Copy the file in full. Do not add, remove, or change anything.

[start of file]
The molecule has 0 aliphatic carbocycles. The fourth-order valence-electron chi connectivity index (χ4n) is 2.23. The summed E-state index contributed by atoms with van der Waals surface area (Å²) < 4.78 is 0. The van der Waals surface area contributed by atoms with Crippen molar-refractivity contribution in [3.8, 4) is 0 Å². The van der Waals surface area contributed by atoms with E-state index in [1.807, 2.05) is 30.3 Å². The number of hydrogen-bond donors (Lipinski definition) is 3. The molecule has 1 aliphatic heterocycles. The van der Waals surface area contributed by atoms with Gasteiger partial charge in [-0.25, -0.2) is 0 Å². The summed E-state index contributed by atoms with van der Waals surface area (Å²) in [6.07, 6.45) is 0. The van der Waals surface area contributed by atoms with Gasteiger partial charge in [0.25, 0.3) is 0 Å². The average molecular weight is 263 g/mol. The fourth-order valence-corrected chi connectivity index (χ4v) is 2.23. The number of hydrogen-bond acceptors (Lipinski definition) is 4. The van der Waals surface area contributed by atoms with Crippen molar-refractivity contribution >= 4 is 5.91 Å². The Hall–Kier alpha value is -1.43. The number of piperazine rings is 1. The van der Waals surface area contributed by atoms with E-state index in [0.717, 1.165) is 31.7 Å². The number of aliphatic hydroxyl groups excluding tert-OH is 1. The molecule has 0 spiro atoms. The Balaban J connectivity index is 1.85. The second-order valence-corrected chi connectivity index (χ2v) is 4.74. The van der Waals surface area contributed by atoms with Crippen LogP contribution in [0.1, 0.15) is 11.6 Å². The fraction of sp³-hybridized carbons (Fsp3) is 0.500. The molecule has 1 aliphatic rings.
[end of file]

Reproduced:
The molecule has 0 aliphatic carbocycles. The fourth-order valence-electron chi connectivity index (χ4n) is 2.23. The summed E-state index contributed by atoms with van der Waals surface area (Å²) < 4.78 is 0. The van der Waals surface area contributed by atoms with Crippen molar-refractivity contribution in [3.8, 4) is 0 Å². The van der Waals surface area contributed by atoms with E-state index in [1.807, 2.05) is 30.3 Å². The number of hydrogen-bond donors (Lipinski definition) is 3. The molecule has 1 aliphatic heterocycles. The van der Waals surface area contributed by atoms with Gasteiger partial charge in [-0.25, -0.2) is 0 Å². The summed E-state index contributed by atoms with van der Waals surface area (Å²) in [6.07, 6.45) is 0. The van der Waals surface area contributed by atoms with Gasteiger partial charge in [0.25, 0.3) is 0 Å². The average molecular weight is 263 g/mol. The fourth-order valence-corrected chi connectivity index (χ4v) is 2.23. The number of hydrogen-bond acceptors (Lipinski definition) is 4. The van der Waals surface area contributed by atoms with Crippen molar-refractivity contribution >= 4 is 5.91 Å². The Hall–Kier alpha value is -1.43. The number of piperazine rings is 1. The van der Waals surface area contributed by atoms with E-state index in [0.717, 1.165) is 31.7 Å². The number of aliphatic hydroxyl groups excluding tert-OH is 1. The molecule has 0 spiro atoms. The Balaban J connectivity index is 1.85. The second-order valence-corrected chi connectivity index (χ2v) is 4.74. The van der Waals surface area contributed by atoms with Crippen LogP contribution in [0.1, 0.15) is 11.6 Å². The fraction of sp³-hybridized carbons (Fsp3) is 0.500. The molecule has 1 aliphatic rings.